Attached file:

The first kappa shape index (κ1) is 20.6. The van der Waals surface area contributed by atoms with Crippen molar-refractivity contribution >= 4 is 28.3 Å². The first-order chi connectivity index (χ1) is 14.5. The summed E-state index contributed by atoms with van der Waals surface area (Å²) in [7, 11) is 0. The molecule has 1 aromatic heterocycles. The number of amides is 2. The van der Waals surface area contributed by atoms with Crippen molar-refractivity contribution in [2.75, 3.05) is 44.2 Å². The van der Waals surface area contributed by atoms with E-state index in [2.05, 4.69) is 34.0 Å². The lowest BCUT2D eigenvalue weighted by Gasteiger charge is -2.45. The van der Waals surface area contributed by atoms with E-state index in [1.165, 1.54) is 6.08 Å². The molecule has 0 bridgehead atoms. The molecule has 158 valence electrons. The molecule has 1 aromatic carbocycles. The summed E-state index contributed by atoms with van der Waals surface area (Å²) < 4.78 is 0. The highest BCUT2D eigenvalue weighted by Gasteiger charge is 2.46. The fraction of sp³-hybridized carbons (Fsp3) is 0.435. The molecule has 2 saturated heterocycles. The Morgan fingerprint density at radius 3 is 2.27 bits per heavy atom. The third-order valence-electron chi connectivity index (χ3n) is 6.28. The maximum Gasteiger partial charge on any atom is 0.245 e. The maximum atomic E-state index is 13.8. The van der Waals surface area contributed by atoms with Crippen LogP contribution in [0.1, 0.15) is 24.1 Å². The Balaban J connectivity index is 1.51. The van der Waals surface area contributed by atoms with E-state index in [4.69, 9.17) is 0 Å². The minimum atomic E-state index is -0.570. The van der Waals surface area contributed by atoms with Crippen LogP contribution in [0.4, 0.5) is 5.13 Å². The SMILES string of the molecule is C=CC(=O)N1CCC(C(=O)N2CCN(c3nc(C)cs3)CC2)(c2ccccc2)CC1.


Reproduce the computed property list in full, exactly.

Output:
The first kappa shape index (κ1) is 20.6. The van der Waals surface area contributed by atoms with Crippen molar-refractivity contribution >= 4 is 28.3 Å². The first-order chi connectivity index (χ1) is 14.5. The summed E-state index contributed by atoms with van der Waals surface area (Å²) in [7, 11) is 0. The molecule has 1 aromatic heterocycles. The number of amides is 2. The van der Waals surface area contributed by atoms with Crippen molar-refractivity contribution in [2.75, 3.05) is 44.2 Å². The van der Waals surface area contributed by atoms with E-state index in [2.05, 4.69) is 34.0 Å². The lowest BCUT2D eigenvalue weighted by Gasteiger charge is -2.45. The van der Waals surface area contributed by atoms with E-state index in [1.165, 1.54) is 6.08 Å². The molecule has 0 bridgehead atoms. The molecule has 158 valence electrons. The molecule has 1 aromatic carbocycles. The summed E-state index contributed by atoms with van der Waals surface area (Å²) < 4.78 is 0. The highest BCUT2D eigenvalue weighted by Gasteiger charge is 2.46. The fraction of sp³-hybridized carbons (Fsp3) is 0.435. The molecule has 2 saturated heterocycles. The Morgan fingerprint density at radius 3 is 2.27 bits per heavy atom. The third-order valence-electron chi connectivity index (χ3n) is 6.28. The maximum Gasteiger partial charge on any atom is 0.245 e. The maximum atomic E-state index is 13.8. The van der Waals surface area contributed by atoms with Crippen LogP contribution in [0.1, 0.15) is 24.1 Å². The Balaban J connectivity index is 1.51. The van der Waals surface area contributed by atoms with E-state index in [4.69, 9.17) is 0 Å². The minimum atomic E-state index is -0.570. The van der Waals surface area contributed by atoms with Crippen LogP contribution in [0.4, 0.5) is 5.13 Å². The SMILES string of the molecule is C=CC(=O)N1CCC(C(=O)N2CCN(c3nc(C)cs3)CC2)(c2ccccc2)CC1.